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Tuesday, May 04, 2021, 11:32
Fashion for a noble cause
By He Qi in Shanghai
Tuesday, May 04, 2021, 11:32 By He Qi in Shanghai

Companies, organizations and Shanghai Fashion Week band together to help women from rural areas improve their lives through embroidery

Models present a selection of fashion works featuring batik and patched embroidery works made by women from Gansu, Guizhou and Sichuan provinces. (PHOTO PROVIDED TO CHINA DAILY)

One fashion show that took place on April 13 during the 2021 Autumn/Winter Shanghai Fashion Week was a little more unusual than the others.

Together with professional models, five women embroiderers took to the catwalk to showcase more than 400 embroidered patches that were made by embroiderers from Dongxiang county, an underdeveloped area in Gansu province.

The show, which was launched by the China Women's Development Foundation, Country Garden Holding, Guoqiang Foundation, UCCA Center for Contemporary Art, and the Shanghai Fashion Week Committee, was part of efforts to help women in rural areas and promote the inheritance and innovation of intangible cultural heritage handicrafts.

Besides the fashion show, an art exhibition that displayed nine representative intangible cultural heritage handicrafts in China, including embroidery from Dongxiang, batik from Guizhou province, and Qiang embroidery from Sichuan, was also held in Shanghai from April 10 to 15.

"When we first saw these embroiderers in Dongxiang, they hid inside rooms because they were shy of seeing strangers. I am so happy to see them confidently showing off our traditional styles through a fashion show," said Luo Jinrong, deputy director of Guoqiang Foundation.

Embroidered patches made by embroiderers from Dongxiang county are highlights of the fashion show. (PHOTO PROVIDED TO CHINA DAILY)

According to Luo, the foundation helped to conduct 20 embroidery training sessions in Dongxiang last year. About 1,000 embroiderers benefited from this initiative.

The foundation had on April 13 also donated 10 million yuan (US$1.54 million) to the China Women's Development Foundation to support women embroidery projects in Dongxiang county.

According to Dong Kui, deputy secretary-general of the China Women's Development Foundation, the industrial hub that was built by the foundation in 2020 has helped nearly 1,000 women in Dongxiang raise their income levels through the sales of about 100,000 pieces of embroidery.

The foundation has also sought to improve the lives of women in rural areas who have had to leave their families behind to seek employment in more developed areas due to a lack of opportunities in their hometowns. Through the 10 workshops and two intangible cultural heritage experience centers constructed by the foundation, women from nine provinces can now do embroidery work while caring for their families, thus raising their income levels and quality of life.

Embroidered patches made by embroiderers from Dongxiang county are highlights of the fashion show. (PHOTO PROVIDED TO CHINA DAILY)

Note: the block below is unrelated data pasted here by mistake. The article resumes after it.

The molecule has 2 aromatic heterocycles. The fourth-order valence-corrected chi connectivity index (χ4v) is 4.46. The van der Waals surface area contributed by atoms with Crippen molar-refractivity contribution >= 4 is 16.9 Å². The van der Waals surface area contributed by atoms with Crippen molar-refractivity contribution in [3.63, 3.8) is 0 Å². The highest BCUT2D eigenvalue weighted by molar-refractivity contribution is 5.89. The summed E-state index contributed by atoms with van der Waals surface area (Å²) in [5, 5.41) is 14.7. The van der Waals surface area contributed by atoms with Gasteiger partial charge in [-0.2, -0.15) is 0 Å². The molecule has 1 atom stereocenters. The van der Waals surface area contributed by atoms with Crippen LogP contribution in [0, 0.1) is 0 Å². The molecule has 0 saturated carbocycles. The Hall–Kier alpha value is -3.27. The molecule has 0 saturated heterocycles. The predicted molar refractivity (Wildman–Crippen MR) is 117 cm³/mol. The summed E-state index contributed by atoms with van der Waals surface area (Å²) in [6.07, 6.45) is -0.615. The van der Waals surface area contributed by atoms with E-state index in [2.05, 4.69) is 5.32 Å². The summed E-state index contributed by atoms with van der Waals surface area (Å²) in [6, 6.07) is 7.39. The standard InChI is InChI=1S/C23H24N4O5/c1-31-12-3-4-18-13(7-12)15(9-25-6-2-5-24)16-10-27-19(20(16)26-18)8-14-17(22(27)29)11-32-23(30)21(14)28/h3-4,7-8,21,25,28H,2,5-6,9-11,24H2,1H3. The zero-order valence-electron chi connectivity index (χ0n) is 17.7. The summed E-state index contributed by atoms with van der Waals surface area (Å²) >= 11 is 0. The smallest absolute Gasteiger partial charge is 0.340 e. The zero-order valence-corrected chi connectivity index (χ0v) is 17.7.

Among the beneficiaries of this project is Yanger Baolang, a 46-year-old who lives in Danzhai, a small county in Guizhou province with 21 minority groups.

According to her, nearly 60 percent of the women in Danzhai have to leave their homes to find work to sustain their families.

Besides helping enhance livelihoods, this project has also raised the profile of batik. Yanger, who now is the leader of the Genius Mom Danzhai Batik Workshop, pointed out that people in her hometown once thought batik was only used to make daily necessities. But after Chinese conglomerate Wanda Group established the tourist attraction Danzhai Wanda village, more and more people have gotten to know about the unique characteristics of the fabric through a local batik showroom and experience center. The tourist center also gives visitors small gifts that are made of batik to promote the fabric.

So far, the living conditions of about 400 poor families have been elevated as more and more women follow in Yanger's footsteps to earn an income through batik embroidery.

"Most of us are Hmong women aged between 40 to 60 and with little education, and many cannot speak Mandarin," said Yanger.

"Because of this initiative, we can now talk and laugh while working in our hometowns together. Our living conditions have improved a lot, too."

A woman from Gansu's Dongxiang county demonstrates her embroidery skills. (PHOTO PROVIDED TO CHINA DAILY)

When asked if automation might soon make embroiderers like her redundant, Yanger said that there is no machine that can completely handle the task, noting that processes like waxing and drawing cannot be done by machines.

What she is most concerned about is passing down the skills of this intangible cultural heritage.

"I want to let more people understand the production of batik and to pass on these skills. More importantly, I want women in Danzhai to live better lives," she said.

Jin Xinyi contributed to this story.

heqi@chinadaily.com.cn


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